Editor's Note: When Velocity's own Sam Wackerle isn't here at work, you can catch him chasing another record, building another project or crawling through the junkyard. Certifiably a car nut, Sam wanted to share his unique vehicular view with a weekly list, The Velocity Stack.
First Gen Dodge Ram Cummins
This unassuming truck set the standard for diesel trucks years before Ford and Chevy fully embraced the diesel market. It had a direct injection, turbo charged, straight six, while the other two of the big three where still indirectly injected and naturally aspirated v8s. Fewer cylinders may seem less desirable, but a straight six delivers the power where you need it, very low in the RPM range. The 1989 to 1994 Dodge Ram with the 5.9 Cummins may not be the rarest truck on the list, but it’s cult following may be the strongest.
Solid Front Axle Toyota Pickup
In the states it was simply the Toyota Pickup, to the world it was the Hilux. If you aren’t familiar with the pre 1985 solid front axle Toyota trucks, you need to go back to school. They have a reputation of unsurpassed reliability, driven by the heroic 22R. It’s not uncommon to see ads for this generation of Toy truck stating, “300,000 miles, frame is cracked, floors and bed rusted, but runs like a top, daily driver.”
Jeep CJ 8
Take an already well-sorted Jeep, extend the bed 2 feet and you get The Scrambler. The 10 inch longer wheel base smoothed out the ride on the pavement and the reliable AMC 6 banger was ready to push the factory 4 wheel drive Jeep truck through any off road terrain it faced. All generations of Jeeps are popular and the CJ8 has become extremely sought after. 27,792 CJ8s were produced, and most have been neglected beyond recognition, if you see a prime example you better snatch it up while you can.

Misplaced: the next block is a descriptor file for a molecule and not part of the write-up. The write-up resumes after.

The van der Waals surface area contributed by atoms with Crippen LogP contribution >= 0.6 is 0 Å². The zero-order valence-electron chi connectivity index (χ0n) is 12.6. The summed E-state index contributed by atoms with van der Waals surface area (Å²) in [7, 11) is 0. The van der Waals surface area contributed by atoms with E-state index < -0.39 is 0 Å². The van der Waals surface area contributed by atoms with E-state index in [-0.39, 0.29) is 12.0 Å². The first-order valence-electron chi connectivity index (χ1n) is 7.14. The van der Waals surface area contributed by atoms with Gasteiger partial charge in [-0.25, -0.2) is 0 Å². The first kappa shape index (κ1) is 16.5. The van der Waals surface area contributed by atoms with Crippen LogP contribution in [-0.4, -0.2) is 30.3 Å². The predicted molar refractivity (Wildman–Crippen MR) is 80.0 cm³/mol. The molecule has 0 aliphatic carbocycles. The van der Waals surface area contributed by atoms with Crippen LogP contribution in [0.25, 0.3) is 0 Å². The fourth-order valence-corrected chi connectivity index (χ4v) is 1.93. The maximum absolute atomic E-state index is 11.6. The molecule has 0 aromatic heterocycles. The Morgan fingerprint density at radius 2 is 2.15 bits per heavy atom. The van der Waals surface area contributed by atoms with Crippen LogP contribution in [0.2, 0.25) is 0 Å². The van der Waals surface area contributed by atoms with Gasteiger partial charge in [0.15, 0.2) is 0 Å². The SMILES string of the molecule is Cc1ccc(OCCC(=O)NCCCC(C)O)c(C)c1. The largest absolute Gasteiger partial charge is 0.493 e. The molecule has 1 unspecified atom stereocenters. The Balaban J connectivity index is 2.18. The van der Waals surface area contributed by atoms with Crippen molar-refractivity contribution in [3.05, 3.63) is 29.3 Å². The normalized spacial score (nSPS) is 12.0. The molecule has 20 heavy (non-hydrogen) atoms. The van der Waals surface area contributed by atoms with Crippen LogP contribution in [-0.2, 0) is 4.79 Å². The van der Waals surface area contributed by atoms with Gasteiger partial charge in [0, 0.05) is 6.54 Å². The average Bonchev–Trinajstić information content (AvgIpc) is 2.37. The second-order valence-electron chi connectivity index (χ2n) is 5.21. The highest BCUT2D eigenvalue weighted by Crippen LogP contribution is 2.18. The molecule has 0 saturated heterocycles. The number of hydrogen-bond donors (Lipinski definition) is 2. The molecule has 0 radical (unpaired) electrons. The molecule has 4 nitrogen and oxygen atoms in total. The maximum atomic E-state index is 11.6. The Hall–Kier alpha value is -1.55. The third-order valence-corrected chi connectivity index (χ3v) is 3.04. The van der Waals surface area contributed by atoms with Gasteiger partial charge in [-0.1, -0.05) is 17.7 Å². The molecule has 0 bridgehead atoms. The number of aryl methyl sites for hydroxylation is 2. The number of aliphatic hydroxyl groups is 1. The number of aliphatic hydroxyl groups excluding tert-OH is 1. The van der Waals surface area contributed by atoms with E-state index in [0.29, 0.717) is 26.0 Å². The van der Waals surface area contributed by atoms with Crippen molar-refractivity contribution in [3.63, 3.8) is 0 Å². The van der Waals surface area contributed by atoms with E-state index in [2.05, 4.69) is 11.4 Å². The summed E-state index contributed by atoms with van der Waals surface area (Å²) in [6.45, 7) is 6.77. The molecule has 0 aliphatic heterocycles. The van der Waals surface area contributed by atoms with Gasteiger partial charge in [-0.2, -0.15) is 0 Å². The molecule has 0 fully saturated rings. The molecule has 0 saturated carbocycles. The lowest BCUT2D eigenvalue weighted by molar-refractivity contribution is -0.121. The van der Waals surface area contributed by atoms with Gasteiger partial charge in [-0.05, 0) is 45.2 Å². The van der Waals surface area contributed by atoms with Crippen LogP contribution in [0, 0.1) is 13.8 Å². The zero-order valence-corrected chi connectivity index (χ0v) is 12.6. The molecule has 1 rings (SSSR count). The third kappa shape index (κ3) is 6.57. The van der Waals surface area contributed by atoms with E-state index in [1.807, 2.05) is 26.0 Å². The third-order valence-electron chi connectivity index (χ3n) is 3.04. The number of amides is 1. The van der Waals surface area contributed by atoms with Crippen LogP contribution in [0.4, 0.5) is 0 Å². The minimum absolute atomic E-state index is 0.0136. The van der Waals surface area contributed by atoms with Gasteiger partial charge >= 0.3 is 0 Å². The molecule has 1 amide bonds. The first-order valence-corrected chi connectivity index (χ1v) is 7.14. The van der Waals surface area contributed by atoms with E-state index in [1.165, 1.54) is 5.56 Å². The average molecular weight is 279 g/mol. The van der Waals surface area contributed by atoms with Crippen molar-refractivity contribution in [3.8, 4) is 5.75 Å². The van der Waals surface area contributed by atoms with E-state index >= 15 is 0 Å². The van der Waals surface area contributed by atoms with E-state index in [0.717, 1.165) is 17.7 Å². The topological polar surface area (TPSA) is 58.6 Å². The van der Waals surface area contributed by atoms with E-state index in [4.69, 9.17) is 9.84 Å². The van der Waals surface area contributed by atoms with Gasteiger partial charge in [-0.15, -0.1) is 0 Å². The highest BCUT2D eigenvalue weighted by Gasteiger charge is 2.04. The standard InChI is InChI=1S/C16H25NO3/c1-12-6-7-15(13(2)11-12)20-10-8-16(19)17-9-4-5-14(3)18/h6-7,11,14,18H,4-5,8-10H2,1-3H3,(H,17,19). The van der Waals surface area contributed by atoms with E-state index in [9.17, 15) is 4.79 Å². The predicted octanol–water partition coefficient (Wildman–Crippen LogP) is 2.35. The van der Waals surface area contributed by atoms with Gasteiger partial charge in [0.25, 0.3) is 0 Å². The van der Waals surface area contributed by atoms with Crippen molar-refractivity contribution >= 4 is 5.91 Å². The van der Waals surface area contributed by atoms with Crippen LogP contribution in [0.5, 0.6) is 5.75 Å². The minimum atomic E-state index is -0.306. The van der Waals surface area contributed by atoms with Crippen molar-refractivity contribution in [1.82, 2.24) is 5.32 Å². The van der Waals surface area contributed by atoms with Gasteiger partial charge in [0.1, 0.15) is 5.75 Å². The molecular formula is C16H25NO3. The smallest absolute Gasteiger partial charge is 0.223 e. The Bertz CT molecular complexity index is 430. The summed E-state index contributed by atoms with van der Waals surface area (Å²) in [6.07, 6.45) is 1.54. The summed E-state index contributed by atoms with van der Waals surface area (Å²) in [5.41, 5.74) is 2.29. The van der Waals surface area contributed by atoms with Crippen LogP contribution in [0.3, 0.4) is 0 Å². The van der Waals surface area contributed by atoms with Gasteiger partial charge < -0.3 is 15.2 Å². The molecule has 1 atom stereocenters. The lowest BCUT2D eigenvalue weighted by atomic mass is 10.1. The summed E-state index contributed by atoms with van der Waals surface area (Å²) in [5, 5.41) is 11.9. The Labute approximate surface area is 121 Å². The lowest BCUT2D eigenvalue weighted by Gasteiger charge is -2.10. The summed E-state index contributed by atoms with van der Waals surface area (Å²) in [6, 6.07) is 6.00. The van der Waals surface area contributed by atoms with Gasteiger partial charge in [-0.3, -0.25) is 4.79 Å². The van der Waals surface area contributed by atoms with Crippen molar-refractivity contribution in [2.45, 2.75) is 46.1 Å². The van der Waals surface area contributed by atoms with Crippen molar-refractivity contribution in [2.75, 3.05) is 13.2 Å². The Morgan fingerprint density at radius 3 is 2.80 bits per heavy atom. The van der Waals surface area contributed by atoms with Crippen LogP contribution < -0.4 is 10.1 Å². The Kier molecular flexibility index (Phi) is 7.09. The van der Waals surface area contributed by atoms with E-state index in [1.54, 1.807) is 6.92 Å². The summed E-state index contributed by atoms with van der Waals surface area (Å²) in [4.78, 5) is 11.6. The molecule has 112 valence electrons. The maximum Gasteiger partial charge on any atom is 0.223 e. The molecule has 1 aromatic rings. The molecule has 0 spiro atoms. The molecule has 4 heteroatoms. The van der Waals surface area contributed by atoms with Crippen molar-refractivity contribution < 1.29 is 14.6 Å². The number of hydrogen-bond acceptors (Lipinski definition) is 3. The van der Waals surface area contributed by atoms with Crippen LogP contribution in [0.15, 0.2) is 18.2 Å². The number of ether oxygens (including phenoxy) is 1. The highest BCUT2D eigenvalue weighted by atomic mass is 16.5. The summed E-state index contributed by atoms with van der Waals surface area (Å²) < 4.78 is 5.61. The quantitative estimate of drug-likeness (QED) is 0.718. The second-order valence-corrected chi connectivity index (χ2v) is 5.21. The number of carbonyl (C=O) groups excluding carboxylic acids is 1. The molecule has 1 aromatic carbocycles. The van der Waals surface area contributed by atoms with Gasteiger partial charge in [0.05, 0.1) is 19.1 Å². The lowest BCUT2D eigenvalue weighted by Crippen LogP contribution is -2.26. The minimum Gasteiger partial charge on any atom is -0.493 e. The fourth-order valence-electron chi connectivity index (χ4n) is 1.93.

Jeep FC series
The Jeep FC series of trucks were strange but practical. The FC stands for Forward Control, meaning the driver’s compartment was very far forward on the chassis, like a miniature cab over. It was a workhorse with a short wheelbase and you could order a plethora of beds from Jeep approved dealers. The FC series had incredible variety available and was hopelessly utilitarian at its heart. It is a quirky piece of AMC history.
The GMC Syclone has taken most of the spotlight in recent years, but the Syclone and the Typhoon have the same turbo charged 4.3 V6 engine and 4-wheel drive system that made them unlike anything else GM had at the time. The Typhoon may be .4 secs slower than the Syclone from 0-60mph, but at 5.7 secs it was just as fast as the Corvette in 1992. Plus you could fit a whole keg in the back of the Typhoon. Good luck with that in a Corvette.
The half: The Suzuki Samurai
With an anemic 1.3 liter engine, leaf springs front and rear, and a fondness for rolling over at sub normal driving speeds, it doesn’t sound like a recipe for success, but the Samurai has gained an extremely devoted following. With their lightweight and simple drivetrain, including solid axles front and rear, it was a rugged recipe for success. If you head to the woods with your Jeep friends for a weekend, there will inevitably be a Samurai there. To the dismay of your 35-inch tires, Rubicon Dana 44s and 4 to 1 transfer case, that damn Samurai on 31s will slowly putter right past you.